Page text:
Monday, June 19, 2017

What happens when the leading firms fail to look beyond their myopic vision ? - Kodak's story

Kodak's main business in the earlier decade was of mainly about selling films.
Kodak happened to be very famous since its inception . However, because of the advent of digital innovation in the camera industry and also because the leadership at Kodak when failed to adapt their strategy to the disruption in the industry , the firm filed for bankruptcy protection in 2012. Once, it was a huge company today it has shrunk to just another company with a market capitalization of less than 1 billion dollars . [1]

The question is why would a leader in an industry wither down to as just another one among the crowd ?

The answer to the above question can be stated briefly as follow:

1) As John Chamber suggested in the article published in the Harvard Business Review , that firms sometimes need to take bold decisions in the face of changes in the technologies rather than going by the conventional approach [2], Kodak failed to do rightly so. Kodak was "blinded by its success" and it failed to understand the market change despite having developed the first prototype of digital camera. This is to say that Kodak had developed something that it failed to realize the potential of thus leading to a strategic downfall.

2) In the introduction part of the famous book , Innovator's Dilemma by Clayton M. Christensen , he has suggested in the Principle 3 that "sound market research and good planning" is important for a firm to stay in the long run competition. What Kodak could have done was invested time and managerial energy in realizing the market potential of the digital camera after having developed the prototype. This required visionary style of strategic management. Unfortunately, it failed to tap the potential.

3) Kodak had also taken few steps towards integration of social marketing and photo sharing even before Facebook existed when Kodak acquired Ofoto in 2001. It could have created a mobile version of it and thus expanded its business. Nevertheless, yet again , it failed to understand the potential of its newly acquisition. Gary P. Pisano of the Harvard Business School once famously stated that the "problem is not with the failure to execute but is rooted in the lack of innovation strategy" [3] Kodak in this sense lagged behind. Their management had a myopic vision. Such form of tactics fail in the longer run because an industry that involves technology is dynamic in nature and technology keeps changing every now and then and it is important for the leadership of such firms to look beyond the horizons.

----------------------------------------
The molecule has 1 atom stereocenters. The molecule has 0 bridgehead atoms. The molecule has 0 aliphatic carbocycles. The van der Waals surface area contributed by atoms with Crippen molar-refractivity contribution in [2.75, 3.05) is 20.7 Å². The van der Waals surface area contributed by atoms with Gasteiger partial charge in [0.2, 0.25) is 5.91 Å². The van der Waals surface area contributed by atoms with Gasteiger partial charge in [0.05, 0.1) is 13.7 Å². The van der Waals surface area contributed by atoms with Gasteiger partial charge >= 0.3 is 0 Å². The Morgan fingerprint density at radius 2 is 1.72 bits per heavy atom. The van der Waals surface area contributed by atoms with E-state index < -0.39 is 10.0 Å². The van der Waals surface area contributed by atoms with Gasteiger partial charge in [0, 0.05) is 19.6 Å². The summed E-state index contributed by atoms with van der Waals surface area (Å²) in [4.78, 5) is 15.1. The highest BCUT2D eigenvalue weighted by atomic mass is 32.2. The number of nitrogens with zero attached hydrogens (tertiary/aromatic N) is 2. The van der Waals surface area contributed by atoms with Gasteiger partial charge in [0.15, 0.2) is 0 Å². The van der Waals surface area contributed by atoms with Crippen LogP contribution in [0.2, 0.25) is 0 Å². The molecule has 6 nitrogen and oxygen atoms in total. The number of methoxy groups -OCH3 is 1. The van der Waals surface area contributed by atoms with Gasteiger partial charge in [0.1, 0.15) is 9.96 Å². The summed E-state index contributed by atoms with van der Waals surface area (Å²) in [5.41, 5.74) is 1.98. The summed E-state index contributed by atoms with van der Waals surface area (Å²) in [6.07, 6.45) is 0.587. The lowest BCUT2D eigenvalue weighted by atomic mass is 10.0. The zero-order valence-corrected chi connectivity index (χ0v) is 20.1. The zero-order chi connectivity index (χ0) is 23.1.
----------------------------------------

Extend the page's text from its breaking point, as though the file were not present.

4) Kodak had been practicing what is called as "Active Inertia" [4]. It had been practicing "established pattern of behavior" even when the environment surrounding the camera industry was changing. What I feel Kodak could have done better is this - Just as Cisco's CEO adopted "Spin-in" technique of creating a start up like venture in order to work on developing the next generation technology and also developing opportunities to utilize them , Kodak could have invested in such ventures rather than just focusing on research and development.

My personal opinion is that Kodak should have taken resort to bold steps instead of just working to satisfy the existing customers. In the face of disruptive technologies, even the customers change their brand loyalty upon the exposure of something more efficient. The market shifts its focus to anything new and viable. Instead of going just the traditional way , Kodak should  have employed visionary tactics taking calculated risks by investing some amount of revenue on better strategic decision making infrastructure. The leadership should always dedicate themselves to sometimes looking even beyond their customers' needs.


1) "Kodak's Downfall Wasn't About Technology", Scott Anthony , Harvard Business Review
2) "Cisco's CEO Strategy on Staying Ahead of Technology Shifts", John Chamber, Harvard Business  Review, May 2015 issue
3) "Why Big Companies Are Loosing When It Comes To Disruptive Innovation", Nitzan Mergeui, April 7,2016, IN News
4) "Why Good Companies Go Bad", Donald Sull, July-August 1999 Edition, Harvard Business Review

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